I will take it this way; I think it’s erroneous to think that capital is what is affecting the insurance industry in Nigeria. If I may say this, Nigeria has the most capitalised insurance industry in the world. When you talk of minimum capital economy, we have one of the highest capitalise industry in the world. So insurance is beyond capital, it is about capacity, and capacity for insurance is not just capital. It includes reinsurance, which is much more than capital and your expertise. Those are the things that determine your capacity. To isolate that’s its only capital that is affecting the insurance industry; I think I disagree with that for those who believe that it is the problem.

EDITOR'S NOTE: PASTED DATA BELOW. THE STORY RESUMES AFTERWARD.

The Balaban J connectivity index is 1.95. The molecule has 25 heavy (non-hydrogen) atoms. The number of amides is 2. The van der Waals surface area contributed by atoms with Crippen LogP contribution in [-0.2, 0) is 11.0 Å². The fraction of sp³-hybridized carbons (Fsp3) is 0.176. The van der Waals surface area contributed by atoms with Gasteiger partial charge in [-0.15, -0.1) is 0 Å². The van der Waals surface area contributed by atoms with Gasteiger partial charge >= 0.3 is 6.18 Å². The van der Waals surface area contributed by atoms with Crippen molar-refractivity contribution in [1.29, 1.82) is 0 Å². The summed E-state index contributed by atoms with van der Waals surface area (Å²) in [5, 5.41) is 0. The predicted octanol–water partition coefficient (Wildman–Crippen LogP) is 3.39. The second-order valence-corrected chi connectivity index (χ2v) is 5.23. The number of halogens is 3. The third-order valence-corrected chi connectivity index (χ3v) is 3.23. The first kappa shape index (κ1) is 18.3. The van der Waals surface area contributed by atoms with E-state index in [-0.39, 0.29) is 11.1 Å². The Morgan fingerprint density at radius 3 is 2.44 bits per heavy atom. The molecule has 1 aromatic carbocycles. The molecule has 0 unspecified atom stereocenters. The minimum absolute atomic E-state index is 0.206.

It’s a multiple problem and capital is just one of the elements. You don’t have to do oil and gas like the Commissioner for Insurance have stated you don’t have to be everywhere. I can have N500million and I want to service a customer in Lagos State or in a particular local government. So I do not support wholesome application of capitalisation on the industry. I think one of the major reasons why we have financial depression worldwide is that idea that all banks require capitalisation, insurance requires capitalisation, and people are looking for money that do not exist. People created bubble money and what followed it? Global depression. I think we should go with your comment about mergers and partnership. That is the way that I will prefer to strengthen insurance industry rather than say, use capitalisation to do it.

And why is it not happening here?